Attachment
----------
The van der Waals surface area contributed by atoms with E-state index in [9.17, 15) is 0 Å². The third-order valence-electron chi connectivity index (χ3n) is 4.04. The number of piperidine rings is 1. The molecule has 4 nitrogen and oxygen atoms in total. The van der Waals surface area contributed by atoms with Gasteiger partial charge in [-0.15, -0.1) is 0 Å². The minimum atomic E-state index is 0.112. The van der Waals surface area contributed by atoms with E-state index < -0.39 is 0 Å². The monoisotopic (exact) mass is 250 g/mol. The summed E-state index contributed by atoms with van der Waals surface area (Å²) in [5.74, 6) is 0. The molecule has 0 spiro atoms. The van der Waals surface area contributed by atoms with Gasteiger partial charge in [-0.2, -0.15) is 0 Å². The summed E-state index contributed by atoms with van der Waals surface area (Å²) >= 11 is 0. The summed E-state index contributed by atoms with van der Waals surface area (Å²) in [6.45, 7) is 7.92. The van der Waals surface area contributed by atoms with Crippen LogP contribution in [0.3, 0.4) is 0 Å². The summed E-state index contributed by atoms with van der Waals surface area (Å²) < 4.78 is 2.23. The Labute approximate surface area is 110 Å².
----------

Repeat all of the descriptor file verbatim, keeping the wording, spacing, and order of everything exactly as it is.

The van der Waals surface area contributed by atoms with E-state index in [9.17, 15) is 0 Å². The third-order valence-electron chi connectivity index (χ3n) is 4.04. The number of piperidine rings is 1. The molecule has 4 nitrogen and oxygen atoms in total. The van der Waals surface area contributed by atoms with Gasteiger partial charge in [-0.15, -0.1) is 0 Å². The minimum atomic E-state index is 0.112. The van der Waals surface area contributed by atoms with E-state index < -0.39 is 0 Å². The monoisotopic (exact) mass is 250 g/mol. The summed E-state index contributed by atoms with van der Waals surface area (Å²) in [5.74, 6) is 0. The molecule has 0 spiro atoms. The van der Waals surface area contributed by atoms with Gasteiger partial charge in [-0.2, -0.15) is 0 Å². The summed E-state index contributed by atoms with van der Waals surface area (Å²) >= 11 is 0. The summed E-state index contributed by atoms with van der Waals surface area (Å²) in [6.45, 7) is 7.92. The van der Waals surface area contributed by atoms with Crippen LogP contribution in [0.3, 0.4) is 0 Å². The summed E-state index contributed by atoms with van der Waals surface area (Å²) < 4.78 is 2.23. The Labute approximate surface area is 110 Å².